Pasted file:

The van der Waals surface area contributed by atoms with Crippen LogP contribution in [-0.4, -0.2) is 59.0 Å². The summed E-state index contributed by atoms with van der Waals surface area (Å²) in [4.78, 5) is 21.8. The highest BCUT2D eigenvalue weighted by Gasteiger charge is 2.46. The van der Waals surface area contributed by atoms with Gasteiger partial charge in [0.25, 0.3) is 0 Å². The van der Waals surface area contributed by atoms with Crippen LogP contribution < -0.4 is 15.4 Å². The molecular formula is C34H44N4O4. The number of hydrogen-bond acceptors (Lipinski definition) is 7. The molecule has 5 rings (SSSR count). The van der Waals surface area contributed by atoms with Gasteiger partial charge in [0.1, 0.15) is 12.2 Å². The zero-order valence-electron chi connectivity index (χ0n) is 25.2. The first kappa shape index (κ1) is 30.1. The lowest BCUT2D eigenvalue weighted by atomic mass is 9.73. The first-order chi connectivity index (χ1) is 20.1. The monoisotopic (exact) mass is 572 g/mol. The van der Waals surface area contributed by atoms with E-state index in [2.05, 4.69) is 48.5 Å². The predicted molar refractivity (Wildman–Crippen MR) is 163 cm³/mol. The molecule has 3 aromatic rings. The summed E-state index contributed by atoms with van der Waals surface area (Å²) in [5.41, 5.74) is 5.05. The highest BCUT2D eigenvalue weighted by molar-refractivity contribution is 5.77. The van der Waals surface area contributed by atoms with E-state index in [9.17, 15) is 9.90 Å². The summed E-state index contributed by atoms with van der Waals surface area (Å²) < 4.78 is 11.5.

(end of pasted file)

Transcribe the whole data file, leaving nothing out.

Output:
The van der Waals surface area contributed by atoms with Crippen LogP contribution in [-0.4, -0.2) is 59.0 Å². The summed E-state index contributed by atoms with van der Waals surface area (Å²) in [4.78, 5) is 21.8. The highest BCUT2D eigenvalue weighted by Gasteiger charge is 2.46. The van der Waals surface area contributed by atoms with Gasteiger partial charge in [0.25, 0.3) is 0 Å². The van der Waals surface area contributed by atoms with Crippen LogP contribution < -0.4 is 15.4 Å². The molecular formula is C34H44N4O4. The number of hydrogen-bond acceptors (Lipinski definition) is 7. The molecule has 5 rings (SSSR count). The van der Waals surface area contributed by atoms with Gasteiger partial charge in [0.1, 0.15) is 12.2 Å². The zero-order valence-electron chi connectivity index (χ0n) is 25.2. The first kappa shape index (κ1) is 30.1. The lowest BCUT2D eigenvalue weighted by atomic mass is 9.73. The first-order chi connectivity index (χ1) is 20.1. The monoisotopic (exact) mass is 572 g/mol. The van der Waals surface area contributed by atoms with E-state index in [2.05, 4.69) is 48.5 Å². The predicted molar refractivity (Wildman–Crippen MR) is 163 cm³/mol. The molecule has 3 aromatic rings. The summed E-state index contributed by atoms with van der Waals surface area (Å²) in [5.41, 5.74) is 5.05. The highest BCUT2D eigenvalue weighted by molar-refractivity contribution is 5.77. The van der Waals surface area contributed by atoms with E-state index in [9.17, 15) is 9.90 Å². The summed E-state index contributed by atoms with van der Waals surface area (Å²) < 4.78 is 11.5.